A Moment at the Mass
Even though I am recovering from surgery, I can celebrate the Mass. Currently, as I recover, I am in our ‘retired’ community, where the friars celebrate the Eucharist together daily. During, one of these Masses, as I uttered the first two words of the Our Father, my eyes filled with tears. As my eyes teared up, I had a strong feeling of compunction coupled with a sense of my heart rising within me. In that moment, I sensed these things were not from me, yet within with me and impacting me, helping me to see in a way I could not yet understand. The compunction in my heart, showed me that the Lord has called me to a deeper way, yet I regularly settle for the easier path. This easier path was making me blind, so I did not have to see the deeper path the Lord has offered me. In that moment of compunction, which stood out of time, my lips kept speaking the Our Father, but my heart simply whispered to God ‘Thank You.’ Since, that Mass the Lord has kept the eyes of my heart focused on those two words ‘Our’ and ‘Father.’
How often do I just sit with the word ‘our?’ A question that I asked myself the days following that experience at Mass. My mind just became amazed by that little word, which was flooding my heart with gratitude. The Lord has allowed us to say a word that permits us to ‘posses’ God. The God of all creation, who is infinitely beyond us, yet came to us, allows us to use this possessive word in relationship to Him. Yet, this gift of ‘our’ is not a term of isolation, but inclusion. How? We can only ‘have’ Our Father in community. Remember, Jesus did not teach us to say, ‘my father,’ but Our Father. This word ‘our,’ makes a community possible. Even when the prayer is uttered in private that word hints at the community we are a part of. The ‘our’ of the Our Father reveals to us not just the God, who is love, but the limitless family He creates through His presence. In a world, torn into many pieces, because people see differences, as either a means of power over others or an inequality that must be eradicated. We, as Christians, utter, in the air of the Spirit, the prayer Jesus used to form His Body. In speaking the ‘our,’ like Jesus, each heart can be directed towards the Father, just like His Sacred Heart.
‘Why Father,’ was the other question brought to my mind after that Mass. This word father, to me, seems like such a contentious word these days, particularly in the USA (my homeland). It seems to me that fathers have been pushed to the fringes of society. Why? Currently, masculinity is believed to be toxic for the culture. Subsequently, this movement of masculinity to the fringes has offered men a license to disengage and relinquish the gift and responsibility of fatherhood. Yes, earthly fathers, even before this culture shift, were not perfect, a surprise to no one, I hope, but they were at accepted by society. Now, whether a person had a kind, abuses, or absent father, one thing that this term always provokes, I believe, is a sense of intimacy. Fathers are a necessary part to the equation of life. They do not merely provide a substance for life, but they give it form through their presence, which is why fatherhood will always be a word of intimacy. As Isaiah teaches us “Yet, Lord, you are our father; we are the clay and you our potter: we are all the work of your hands (Is. 64:7).” Unlike the hands of the potter, our earthly fathers us their hands to hold us and by their tender touch build that intimate bond of father and child. This gentle and intimate touch is not foreign to our Heavenly Father. His gentle and intimate touch is offer to us through His Son. As Jesus told us “[…] I will make it known, that the love with which you have loved me may be in them, and I in them (John 17:26b).” A father’s love is never meant to be withheld, weaponized, pushed, or hidden away.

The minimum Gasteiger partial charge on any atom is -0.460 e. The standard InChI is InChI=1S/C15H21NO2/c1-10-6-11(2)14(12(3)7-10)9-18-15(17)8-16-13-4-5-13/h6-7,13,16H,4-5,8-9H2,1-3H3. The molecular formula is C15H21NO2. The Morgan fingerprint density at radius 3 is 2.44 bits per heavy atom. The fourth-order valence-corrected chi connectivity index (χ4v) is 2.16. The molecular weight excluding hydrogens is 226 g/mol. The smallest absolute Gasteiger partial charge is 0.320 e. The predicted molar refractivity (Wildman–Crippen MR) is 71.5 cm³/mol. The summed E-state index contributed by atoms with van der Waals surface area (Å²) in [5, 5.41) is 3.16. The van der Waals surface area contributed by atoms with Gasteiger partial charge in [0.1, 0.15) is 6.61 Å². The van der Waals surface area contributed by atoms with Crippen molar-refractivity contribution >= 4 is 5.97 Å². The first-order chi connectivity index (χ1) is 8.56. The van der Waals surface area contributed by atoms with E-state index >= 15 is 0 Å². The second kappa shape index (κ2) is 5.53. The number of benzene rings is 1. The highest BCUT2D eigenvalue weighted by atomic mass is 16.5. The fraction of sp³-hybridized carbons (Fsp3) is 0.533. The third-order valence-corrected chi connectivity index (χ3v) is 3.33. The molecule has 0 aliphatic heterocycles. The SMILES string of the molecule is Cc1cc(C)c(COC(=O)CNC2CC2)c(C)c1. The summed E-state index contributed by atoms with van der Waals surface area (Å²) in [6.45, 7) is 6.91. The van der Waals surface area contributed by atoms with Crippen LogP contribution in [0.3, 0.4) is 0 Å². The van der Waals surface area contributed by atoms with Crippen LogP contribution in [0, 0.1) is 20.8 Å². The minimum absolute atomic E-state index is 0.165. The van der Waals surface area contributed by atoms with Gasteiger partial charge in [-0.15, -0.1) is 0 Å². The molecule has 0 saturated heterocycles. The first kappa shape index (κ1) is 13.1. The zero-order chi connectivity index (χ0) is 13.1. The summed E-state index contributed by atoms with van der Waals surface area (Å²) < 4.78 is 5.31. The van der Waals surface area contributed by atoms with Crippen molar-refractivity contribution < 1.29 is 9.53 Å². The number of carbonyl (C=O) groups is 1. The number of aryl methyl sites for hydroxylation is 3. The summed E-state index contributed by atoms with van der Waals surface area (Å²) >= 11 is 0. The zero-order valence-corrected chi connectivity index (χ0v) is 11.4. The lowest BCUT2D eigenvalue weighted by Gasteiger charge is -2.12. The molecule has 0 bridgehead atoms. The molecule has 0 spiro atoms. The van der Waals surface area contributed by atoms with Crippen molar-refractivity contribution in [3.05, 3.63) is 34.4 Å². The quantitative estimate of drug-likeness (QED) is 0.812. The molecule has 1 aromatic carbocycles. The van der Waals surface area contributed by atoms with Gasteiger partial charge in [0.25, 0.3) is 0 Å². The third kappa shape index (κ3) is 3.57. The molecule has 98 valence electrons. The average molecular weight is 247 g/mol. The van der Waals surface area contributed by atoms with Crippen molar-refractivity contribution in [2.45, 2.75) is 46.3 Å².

“How blind do I make myself!” This is not so much a question I pose to myself, but a statement I speak to my heart regularly. I know in my self-inflicted blindness, I grant my soul permission to become lazy. I tell myself things like ‘I have done enough,’ ‘I am owed this, ‘God understands,’ and ‘God will have mercy.’ However, in my blindness, I cannot notice that His mercy that I invoke flippantly, comes as a purifying flame, casting the darkness from my eyes, like it did for St. Paul. The moment of compunction during that Mass, was that gentle fiery kiss my eyes needed to see what was being offered, that I so willing took for granted. The deep path of intimacy and community that the Father created for me and called me down is not a path that I (or anyone) can ever fully exhaust during this life or the hereafter. It is a gift. Gifts are meant to be opened, embraced, and celebrated. It was these gifts, present in my life, that that moment of compunction opened the eyes of my heart too. As a result, with that new-found sight my heart could respond with thanksgiving.
In all circumstances give thanks, for this is the will of God for you in Christ Jesus. ~ 1st Thessalonians 5: 18